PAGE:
There's one place my young daughters love so much that we have to spell out the word in their presence, lest they go berserk: the p-a-r-k. We regularly use a trip to the park as a bribe, and while that may not be the best parenting technique, in this case it comes with incredible rewards.
A new study found that inner-city kids living in neighborhoods with more green space gained about 13% less weight over a two-year period than kids living amid more concrete and fewer trees. Such findings tell a powerful story. The obesity epidemic began in the 1980s, and many people attribute it to increased portion sizes and inactivity, but that can't be everything. Big Macs and TVs have been with us for a long time. "Most experts agree that the changes were related to something in the environment," says social epidemiologist Thomas Glass of the Johns Hopkins Bloomberg School of Public Health. That something could be a shrinking of the green.
The new research, published in the American Journal of Preventive Medicine, isn't the first to associate greenery with better health, but it does get us closer to identifying what works and why. At its most straightforward, a green neighborhood simply means more places for kids to play which is vital since time spent outdoors is one of the strongest correlates of children's activity levels. But green space is good for the mind too; research by environmental psychologists has shown that it has cognitive benefits for children with attention-deficit/ hyper activity disorder (ADHD). In one study, simply reading outside in a green setting improved kids' symptoms.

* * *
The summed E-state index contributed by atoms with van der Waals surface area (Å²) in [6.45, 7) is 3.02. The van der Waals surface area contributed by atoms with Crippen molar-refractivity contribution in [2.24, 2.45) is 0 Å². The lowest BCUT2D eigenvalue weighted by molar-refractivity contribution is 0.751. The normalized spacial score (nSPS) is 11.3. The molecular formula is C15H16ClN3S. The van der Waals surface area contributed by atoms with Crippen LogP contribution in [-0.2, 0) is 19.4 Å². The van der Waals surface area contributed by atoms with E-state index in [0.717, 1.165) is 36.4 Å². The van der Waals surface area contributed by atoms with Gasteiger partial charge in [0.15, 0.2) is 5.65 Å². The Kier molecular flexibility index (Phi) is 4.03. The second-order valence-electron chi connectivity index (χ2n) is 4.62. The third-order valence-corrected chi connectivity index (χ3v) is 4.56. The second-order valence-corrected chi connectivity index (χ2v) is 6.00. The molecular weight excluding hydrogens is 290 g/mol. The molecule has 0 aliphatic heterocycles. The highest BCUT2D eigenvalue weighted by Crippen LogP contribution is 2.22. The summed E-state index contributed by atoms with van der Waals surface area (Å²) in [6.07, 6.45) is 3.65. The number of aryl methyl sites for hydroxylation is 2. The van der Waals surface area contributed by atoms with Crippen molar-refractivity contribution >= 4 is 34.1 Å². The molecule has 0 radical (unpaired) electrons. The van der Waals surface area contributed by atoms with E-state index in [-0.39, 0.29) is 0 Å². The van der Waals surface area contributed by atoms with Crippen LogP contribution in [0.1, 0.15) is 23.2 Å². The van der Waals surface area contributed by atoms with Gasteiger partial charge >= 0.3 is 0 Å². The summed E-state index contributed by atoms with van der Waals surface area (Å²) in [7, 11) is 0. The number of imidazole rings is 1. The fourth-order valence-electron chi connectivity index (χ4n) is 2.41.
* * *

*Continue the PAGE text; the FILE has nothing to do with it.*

Exposure to grassy areas has also been linked to less stress and a lower body mass index among adults. And an analysis of 3,000 Tokyo residents associated walkable green spaces with greater longevity among senior citizens. Glass cautions that most studies don't necessarily prove a causal link between greenness and health, but they're nonetheless helping spur action. In September the U.S. House of Representatives approved the delightfully named No Child Left Inside Act to encourage public initiatives aimed at exposing kids to the outdoors.
Finding green space is, of course, not always easy, and you may have to work a bit to get your family a little grass and trees. If you live in a suburb or a city with good parks, take advantage of what's there. Your children in particular will love it and their bodies and minds will thank you.
with reporting by Shahreen Abedin
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